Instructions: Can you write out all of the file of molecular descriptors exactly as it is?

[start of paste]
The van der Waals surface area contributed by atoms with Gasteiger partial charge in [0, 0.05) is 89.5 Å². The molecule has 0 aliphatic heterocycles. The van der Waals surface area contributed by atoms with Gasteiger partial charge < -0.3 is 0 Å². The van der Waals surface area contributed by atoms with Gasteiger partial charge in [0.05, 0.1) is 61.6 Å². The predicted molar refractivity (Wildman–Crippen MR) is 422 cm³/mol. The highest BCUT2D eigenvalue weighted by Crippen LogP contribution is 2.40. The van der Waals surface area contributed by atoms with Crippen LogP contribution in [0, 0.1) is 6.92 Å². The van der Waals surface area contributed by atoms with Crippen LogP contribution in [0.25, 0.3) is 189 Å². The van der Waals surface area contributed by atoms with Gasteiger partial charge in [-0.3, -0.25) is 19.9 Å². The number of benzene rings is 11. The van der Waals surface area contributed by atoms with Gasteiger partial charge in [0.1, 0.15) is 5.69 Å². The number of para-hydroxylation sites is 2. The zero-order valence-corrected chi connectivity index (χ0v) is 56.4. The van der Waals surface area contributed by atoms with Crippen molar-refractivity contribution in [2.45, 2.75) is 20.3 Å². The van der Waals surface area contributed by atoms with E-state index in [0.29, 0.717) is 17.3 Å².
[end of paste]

The van der Waals surface area contributed by atoms with Gasteiger partial charge in [0, 0.05) is 89.5 Å². The molecule has 0 aliphatic heterocycles. The van der Waals surface area contributed by atoms with Gasteiger partial charge < -0.3 is 0 Å². The van der Waals surface area contributed by atoms with Gasteiger partial charge in [0.05, 0.1) is 61.6 Å². The predicted molar refractivity (Wildman–Crippen MR) is 422 cm³/mol. The highest BCUT2D eigenvalue weighted by Crippen LogP contribution is 2.40. The van der Waals surface area contributed by atoms with Crippen LogP contribution in [0, 0.1) is 6.92 Å². The van der Waals surface area contributed by atoms with Crippen LogP contribution in [0.25, 0.3) is 189 Å². The van der Waals surface area contributed by atoms with Gasteiger partial charge in [-0.3, -0.25) is 19.9 Å². The number of benzene rings is 11. The van der Waals surface area contributed by atoms with Gasteiger partial charge in [0.1, 0.15) is 5.69 Å². The number of para-hydroxylation sites is 2. The zero-order valence-corrected chi connectivity index (χ0v) is 56.4. The van der Waals surface area contributed by atoms with Crippen molar-refractivity contribution in [2.45, 2.75) is 20.3 Å². The van der Waals surface area contributed by atoms with E-state index in [0.29, 0.717) is 17.3 Å².